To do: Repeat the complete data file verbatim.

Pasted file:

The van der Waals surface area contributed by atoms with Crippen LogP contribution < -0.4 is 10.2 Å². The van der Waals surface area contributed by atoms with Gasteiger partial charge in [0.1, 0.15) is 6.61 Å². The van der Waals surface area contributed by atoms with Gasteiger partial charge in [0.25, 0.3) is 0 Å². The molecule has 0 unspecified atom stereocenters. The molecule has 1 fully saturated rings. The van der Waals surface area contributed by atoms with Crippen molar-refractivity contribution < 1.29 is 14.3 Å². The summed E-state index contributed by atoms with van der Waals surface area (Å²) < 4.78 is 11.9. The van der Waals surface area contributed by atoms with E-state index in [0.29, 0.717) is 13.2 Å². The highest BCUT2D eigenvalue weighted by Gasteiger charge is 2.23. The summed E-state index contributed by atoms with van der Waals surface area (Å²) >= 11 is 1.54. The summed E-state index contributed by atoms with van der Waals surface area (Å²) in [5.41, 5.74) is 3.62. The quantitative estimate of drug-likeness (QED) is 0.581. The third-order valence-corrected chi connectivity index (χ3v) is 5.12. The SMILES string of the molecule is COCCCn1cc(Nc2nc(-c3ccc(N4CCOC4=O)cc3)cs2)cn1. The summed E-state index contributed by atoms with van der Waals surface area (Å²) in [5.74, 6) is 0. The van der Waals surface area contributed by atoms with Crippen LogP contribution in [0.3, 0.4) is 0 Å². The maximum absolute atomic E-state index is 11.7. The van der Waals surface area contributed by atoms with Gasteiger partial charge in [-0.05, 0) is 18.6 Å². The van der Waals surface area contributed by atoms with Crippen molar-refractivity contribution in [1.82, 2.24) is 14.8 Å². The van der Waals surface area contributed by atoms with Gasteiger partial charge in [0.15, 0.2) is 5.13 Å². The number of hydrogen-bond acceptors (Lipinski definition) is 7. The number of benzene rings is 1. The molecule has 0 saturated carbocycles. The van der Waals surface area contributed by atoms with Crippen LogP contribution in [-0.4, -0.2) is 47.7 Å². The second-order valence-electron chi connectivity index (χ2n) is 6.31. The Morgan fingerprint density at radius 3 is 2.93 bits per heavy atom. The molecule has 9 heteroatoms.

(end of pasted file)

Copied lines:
The van der Waals surface area contributed by atoms with Crippen LogP contribution < -0.4 is 10.2 Å². The van der Waals surface area contributed by atoms with Gasteiger partial charge in [0.1, 0.15) is 6.61 Å². The van der Waals surface area contributed by atoms with Gasteiger partial charge in [0.25, 0.3) is 0 Å². The molecule has 0 unspecified atom stereocenters. The molecule has 1 fully saturated rings. The van der Waals surface area contributed by atoms with Crippen molar-refractivity contribution < 1.29 is 14.3 Å². The summed E-state index contributed by atoms with van der Waals surface area (Å²) < 4.78 is 11.9. The van der Waals surface area contributed by atoms with E-state index in [0.29, 0.717) is 13.2 Å². The highest BCUT2D eigenvalue weighted by Gasteiger charge is 2.23. The summed E-state index contributed by atoms with van der Waals surface area (Å²) >= 11 is 1.54. The summed E-state index contributed by atoms with van der Waals surface area (Å²) in [5.41, 5.74) is 3.62. The quantitative estimate of drug-likeness (QED) is 0.581. The third-order valence-corrected chi connectivity index (χ3v) is 5.12. The SMILES string of the molecule is COCCCn1cc(Nc2nc(-c3ccc(N4CCOC4=O)cc3)cs2)cn1. The summed E-state index contributed by atoms with van der Waals surface area (Å²) in [5.74, 6) is 0. The van der Waals surface area contributed by atoms with Crippen LogP contribution in [0.3, 0.4) is 0 Å². The maximum absolute atomic E-state index is 11.7. The van der Waals surface area contributed by atoms with Gasteiger partial charge in [-0.05, 0) is 18.6 Å². The van der Waals surface area contributed by atoms with Crippen molar-refractivity contribution in [1.82, 2.24) is 14.8 Å². The van der Waals surface area contributed by atoms with Gasteiger partial charge in [0.15, 0.2) is 5.13 Å². The number of hydrogen-bond acceptors (Lipinski definition) is 7. The number of benzene rings is 1. The molecule has 0 saturated carbocycles. The van der Waals surface area contributed by atoms with Crippen LogP contribution in [-0.4, -0.2) is 47.7 Å². The second-order valence-electron chi connectivity index (χ2n) is 6.31. The Morgan fingerprint density at radius 3 is 2.93 bits per heavy atom. The molecule has 9 heteroatoms.